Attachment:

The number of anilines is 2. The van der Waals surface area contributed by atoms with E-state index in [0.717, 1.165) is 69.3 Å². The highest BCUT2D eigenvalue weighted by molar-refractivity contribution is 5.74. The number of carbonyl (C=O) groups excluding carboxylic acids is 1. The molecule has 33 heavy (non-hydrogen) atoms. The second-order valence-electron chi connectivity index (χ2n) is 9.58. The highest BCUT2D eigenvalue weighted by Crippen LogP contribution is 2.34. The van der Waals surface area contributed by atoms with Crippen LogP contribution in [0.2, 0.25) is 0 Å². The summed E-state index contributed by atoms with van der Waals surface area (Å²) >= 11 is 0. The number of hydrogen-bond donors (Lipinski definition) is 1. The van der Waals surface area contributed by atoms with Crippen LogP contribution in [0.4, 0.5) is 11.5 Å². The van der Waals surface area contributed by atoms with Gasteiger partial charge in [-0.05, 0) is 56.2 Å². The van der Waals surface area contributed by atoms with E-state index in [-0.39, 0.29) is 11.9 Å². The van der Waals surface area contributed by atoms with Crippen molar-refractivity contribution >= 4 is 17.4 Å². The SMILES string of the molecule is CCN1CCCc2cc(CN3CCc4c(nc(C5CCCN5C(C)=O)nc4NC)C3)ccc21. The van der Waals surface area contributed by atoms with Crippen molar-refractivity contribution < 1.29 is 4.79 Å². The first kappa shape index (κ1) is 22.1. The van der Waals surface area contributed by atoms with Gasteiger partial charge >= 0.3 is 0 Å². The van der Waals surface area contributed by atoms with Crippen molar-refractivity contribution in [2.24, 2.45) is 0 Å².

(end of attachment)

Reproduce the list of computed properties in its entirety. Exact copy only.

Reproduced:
The number of anilines is 2. The van der Waals surface area contributed by atoms with E-state index in [0.717, 1.165) is 69.3 Å². The highest BCUT2D eigenvalue weighted by molar-refractivity contribution is 5.74. The number of carbonyl (C=O) groups excluding carboxylic acids is 1. The molecule has 33 heavy (non-hydrogen) atoms. The second-order valence-electron chi connectivity index (χ2n) is 9.58. The highest BCUT2D eigenvalue weighted by Crippen LogP contribution is 2.34. The van der Waals surface area contributed by atoms with Crippen LogP contribution in [0.2, 0.25) is 0 Å². The summed E-state index contributed by atoms with van der Waals surface area (Å²) >= 11 is 0. The number of hydrogen-bond donors (Lipinski definition) is 1. The van der Waals surface area contributed by atoms with Crippen LogP contribution in [0.4, 0.5) is 11.5 Å². The van der Waals surface area contributed by atoms with Gasteiger partial charge in [-0.05, 0) is 56.2 Å². The van der Waals surface area contributed by atoms with E-state index in [-0.39, 0.29) is 11.9 Å². The van der Waals surface area contributed by atoms with Crippen molar-refractivity contribution >= 4 is 17.4 Å². The SMILES string of the molecule is CCN1CCCc2cc(CN3CCc4c(nc(C5CCCN5C(C)=O)nc4NC)C3)ccc21. The van der Waals surface area contributed by atoms with Crippen molar-refractivity contribution < 1.29 is 4.79 Å². The first kappa shape index (κ1) is 22.1. The van der Waals surface area contributed by atoms with Gasteiger partial charge >= 0.3 is 0 Å². The van der Waals surface area contributed by atoms with Crippen molar-refractivity contribution in [2.24, 2.45) is 0 Å².